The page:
The sound booths were a big help after that. Not having the sound booths in the beginning, their work wasn’t as good, it was kind of painful to listen to some of it but once we go the sound booth, we set it all up, then it sounds professional, it’s really cool. And the parents are really amazed at the type of work their kids are creating.

VICKI:          So as we finish up, Caitlin, what is the number one benefit of this approach to using iPads in the kindergarten classroom?

CATILN:       I definitely think with the way education is going, our school is becoming really big on blended learning. Actually starting in second grade with our one-to-one laptop program. So we’ve just piloted the iPads this year and they’re actually going to bring the iPads into first grade next year, and it really sets them up nicely for understanding who this works before they get their laptops as well as it gives them an opportunity to share their learning in a different way besides taking a test, besides multiple choice tests or besides writing all the time.

It adds up an extra layer of excitement and fun and creativity. In kindergarten, it’s a little more difficult to give them a choice of how they want to share their work.

[00:08:00]

                    But I can tell definitely after kind of scaffolding different types of projects and creative things that we’ve done throughout the year, the last few months of school I’m able to give them a choice of, “Okay, you know how to take videos, you know how to record your voice on this, you know how to create a QR code, you know how to draw on something, make slide show, you know how to use these different apps. Now you tell me which one you would like to use to show to retail this story or to show a picture of a math problem.” So instead of giving the a test or giving them a paper saying, “Retell this story that you just read.” They’re able to take pictures of their story, beginning, middle and end.

They have to really find a picture of what shows that represents a beginning picture of the story, find a picture that really represents the middle, find the picture that represents the end and then they’re able to record their voice retelling the story.  It save me time checking all these skills, they can do it at a center by themselves. And as well as math. They’re able to draw a picture of addition, draw a picture of fraction and show me with their drawing and recording telling a story. It’s much more fun than giving them a paper worksheet.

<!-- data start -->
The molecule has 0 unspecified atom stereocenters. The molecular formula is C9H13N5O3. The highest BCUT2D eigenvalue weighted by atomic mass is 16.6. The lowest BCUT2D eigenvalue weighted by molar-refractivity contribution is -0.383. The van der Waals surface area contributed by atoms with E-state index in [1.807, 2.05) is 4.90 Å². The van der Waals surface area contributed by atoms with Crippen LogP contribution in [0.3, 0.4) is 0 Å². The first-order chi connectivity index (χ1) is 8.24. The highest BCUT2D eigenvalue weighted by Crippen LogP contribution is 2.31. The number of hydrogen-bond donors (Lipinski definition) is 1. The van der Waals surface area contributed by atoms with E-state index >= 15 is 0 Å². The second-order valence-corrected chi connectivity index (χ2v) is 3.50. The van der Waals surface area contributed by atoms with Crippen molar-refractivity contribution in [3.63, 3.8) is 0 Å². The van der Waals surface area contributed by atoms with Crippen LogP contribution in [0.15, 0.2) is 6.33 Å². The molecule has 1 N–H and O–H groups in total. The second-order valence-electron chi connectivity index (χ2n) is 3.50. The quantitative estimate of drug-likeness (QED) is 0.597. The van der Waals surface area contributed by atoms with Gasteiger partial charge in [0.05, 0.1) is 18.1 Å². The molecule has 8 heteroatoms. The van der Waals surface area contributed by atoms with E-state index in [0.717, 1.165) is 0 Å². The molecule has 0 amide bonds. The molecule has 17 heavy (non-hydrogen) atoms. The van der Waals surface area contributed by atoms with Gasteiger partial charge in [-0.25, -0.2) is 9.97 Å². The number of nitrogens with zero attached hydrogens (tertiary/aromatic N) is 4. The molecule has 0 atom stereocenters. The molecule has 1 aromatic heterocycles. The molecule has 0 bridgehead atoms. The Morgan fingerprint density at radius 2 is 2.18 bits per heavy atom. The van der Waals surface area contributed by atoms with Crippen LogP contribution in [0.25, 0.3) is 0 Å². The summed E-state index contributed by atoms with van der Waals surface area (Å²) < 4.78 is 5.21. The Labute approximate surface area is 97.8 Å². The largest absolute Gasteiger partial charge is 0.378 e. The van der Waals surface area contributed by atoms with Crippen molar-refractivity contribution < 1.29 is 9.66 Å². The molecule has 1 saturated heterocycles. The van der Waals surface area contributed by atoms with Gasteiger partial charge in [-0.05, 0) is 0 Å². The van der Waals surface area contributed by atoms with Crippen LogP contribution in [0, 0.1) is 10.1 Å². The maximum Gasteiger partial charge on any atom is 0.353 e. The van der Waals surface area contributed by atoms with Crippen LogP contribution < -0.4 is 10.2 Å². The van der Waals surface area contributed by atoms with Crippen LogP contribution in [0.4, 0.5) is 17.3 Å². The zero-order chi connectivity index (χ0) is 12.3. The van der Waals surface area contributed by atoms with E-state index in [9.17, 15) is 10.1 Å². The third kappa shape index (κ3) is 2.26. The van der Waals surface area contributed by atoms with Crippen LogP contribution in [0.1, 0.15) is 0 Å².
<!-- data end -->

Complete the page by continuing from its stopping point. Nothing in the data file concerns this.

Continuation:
VICKI:          Oh yeah. And much more meaningful. So teachers, I just want you to think about the remarkable experience. I want you think about how kindergarten is changing. We want to use technology where it can make it easier to teach and easier to learn. We don’t want it to get in the way but we’ve gotten some fantastic examples of how do we teach these procedures to help young kindergarteners use iPads?

And think about it, once they learn these procedures nobody else has to teach them, it just kind of grow s up with them. So these are some exciting ideas for wherever you star your iPad program in your school of the remarkable things that kids need to know how to do so they can create and share and connect with their parents and connect with their teachers.

Sign up to get the 10 Minute Teacher in your inbox. Just text the word remarkable to 444999 if you’re in the U.S. And if not, go to coolcateteacher.com/podcast

 

[End of Audio 0:10:23]

 

[Transcription created by tranzify.com. Some additional editing has been done to add grammatical, spelling, and punctuation errors. Every attempt has been made to correct spelling. For permissions, please email [email protected]]